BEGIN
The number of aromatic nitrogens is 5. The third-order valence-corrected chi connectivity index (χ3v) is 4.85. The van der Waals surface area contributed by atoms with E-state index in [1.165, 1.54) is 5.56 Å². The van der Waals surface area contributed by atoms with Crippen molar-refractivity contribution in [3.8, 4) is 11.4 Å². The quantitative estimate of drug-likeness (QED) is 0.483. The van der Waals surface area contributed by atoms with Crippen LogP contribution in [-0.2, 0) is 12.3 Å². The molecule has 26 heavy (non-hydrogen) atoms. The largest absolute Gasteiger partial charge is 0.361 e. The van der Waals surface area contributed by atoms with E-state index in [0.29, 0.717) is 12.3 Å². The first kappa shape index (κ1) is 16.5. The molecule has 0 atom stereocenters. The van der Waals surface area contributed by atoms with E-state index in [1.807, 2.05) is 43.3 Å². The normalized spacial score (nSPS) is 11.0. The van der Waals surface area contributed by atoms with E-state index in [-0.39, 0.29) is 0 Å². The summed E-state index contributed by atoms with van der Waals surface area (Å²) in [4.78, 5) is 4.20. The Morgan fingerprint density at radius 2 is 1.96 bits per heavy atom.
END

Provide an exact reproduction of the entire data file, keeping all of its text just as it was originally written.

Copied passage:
The number of aromatic nitrogens is 5. The third-order valence-corrected chi connectivity index (χ3v) is 4.85. The van der Waals surface area contributed by atoms with E-state index in [1.165, 1.54) is 5.56 Å². The van der Waals surface area contributed by atoms with Crippen molar-refractivity contribution in [3.8, 4) is 11.4 Å². The quantitative estimate of drug-likeness (QED) is 0.483. The van der Waals surface area contributed by atoms with Crippen LogP contribution in [-0.2, 0) is 12.3 Å². The molecule has 26 heavy (non-hydrogen) atoms. The largest absolute Gasteiger partial charge is 0.361 e. The van der Waals surface area contributed by atoms with E-state index in [0.29, 0.717) is 12.3 Å². The first kappa shape index (κ1) is 16.5. The molecule has 0 atom stereocenters. The van der Waals surface area contributed by atoms with E-state index in [1.807, 2.05) is 43.3 Å². The normalized spacial score (nSPS) is 11.0. The van der Waals surface area contributed by atoms with E-state index in [-0.39, 0.29) is 0 Å². The summed E-state index contributed by atoms with van der Waals surface area (Å²) in [4.78, 5) is 4.20. The Morgan fingerprint density at radius 2 is 1.96 bits per heavy atom.